If someone asked me what my least favorite part of college was, I would say it’s the exams.
I understand they’re a necessary evil to evaluate my knowledge, but there are few things in this world that are more anxiety-provoking to me. As a result, I get sweaty palms and restless feet the moment the dreaded Scantron and exam packet are placed before me.
The other day, I had a communications exam that evoked all of these symptoms about an hour prior to the exam. At first, I brushed it off as nerves. But when it evolved into feeling shaky and a little dizzy, I realized I might have a bigger problem on my hands.
It couldn’t have been a more inconvenient low. I had just finished eating an early dinner a half hour before, so it didn’t seem possible to me that the insulin had already started working that quickly. I tried to ignore how I was feeling and study my notes, but an inability to concentrate forced me to test my blood sugar.
Yep, I was going down – I was 71 and perplexed. Just 45 minutes before, I was something like 191. Usually, I have to wait about 60-90 minutes to really see my insulin kicking in, regardless of whether or not I’m high before taking the shot.
In addition to freaking about my exam, I was now freaking about my blood sugar. The fact that I had to leave in about 20 minutes to get to the exam room in a timely manner wasn’t helping me keep my cool.
As my CGM started to alert me to my falling blood sugar, I shoved four glucose tablets in my mouth and decided to call my mom. I explained the situation to her and she talked me through it, mitigating some of my concerns. She gave me advice that I already knew to follow, but I still found it comforting to hear it from someone else as affirmation that I had a good plan to follow from that point up until my exam.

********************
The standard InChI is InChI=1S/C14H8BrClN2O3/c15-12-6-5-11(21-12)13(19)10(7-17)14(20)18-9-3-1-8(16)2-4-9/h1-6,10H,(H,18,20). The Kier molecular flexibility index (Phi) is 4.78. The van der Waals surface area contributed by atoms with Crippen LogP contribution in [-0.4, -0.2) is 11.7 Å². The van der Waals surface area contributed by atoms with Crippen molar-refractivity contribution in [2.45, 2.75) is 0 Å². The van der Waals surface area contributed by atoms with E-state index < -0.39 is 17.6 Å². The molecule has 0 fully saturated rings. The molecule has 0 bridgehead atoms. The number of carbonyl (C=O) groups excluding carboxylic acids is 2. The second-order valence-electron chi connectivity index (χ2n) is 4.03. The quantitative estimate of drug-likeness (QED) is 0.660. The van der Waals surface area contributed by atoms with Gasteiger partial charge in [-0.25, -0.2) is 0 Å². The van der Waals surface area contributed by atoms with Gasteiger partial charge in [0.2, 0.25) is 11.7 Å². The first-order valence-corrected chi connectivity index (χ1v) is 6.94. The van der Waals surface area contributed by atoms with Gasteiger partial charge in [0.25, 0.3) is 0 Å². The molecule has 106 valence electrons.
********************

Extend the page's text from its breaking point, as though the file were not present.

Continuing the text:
Fifteen minutes after the 71 reading, I tested to see if I was coming up at all. I went up to 87 – a minor increase, but it was just what I needed to see and I got ready to head out. I packed my bag, putting an extra juice box as well as a granola bar and Humalog pen in with my regular set of supplies (it couldn’t hurt to be prepared for anything). I set off for my exam, wondering all the while whether I was more worried about doing well on it or what my blood sugar would be doing during it.
A short while later, exams were being distributed by my professor: it was officially go time. Gradually, my mind shifted focus from my diabetes to each of the 100 multiple choice questions. It was all over within an hour, during which time my CGM did not go off once. I walked home and tested again, with a blood sugar reading in the 170s. Not my best, but I was proud of myself for catching the low before it got worse. And I’m pleased to report that I did just fine on the exam, proving to myself again that I can overcome just about any obstacle associated with my diabetes, which is an A+ in my book!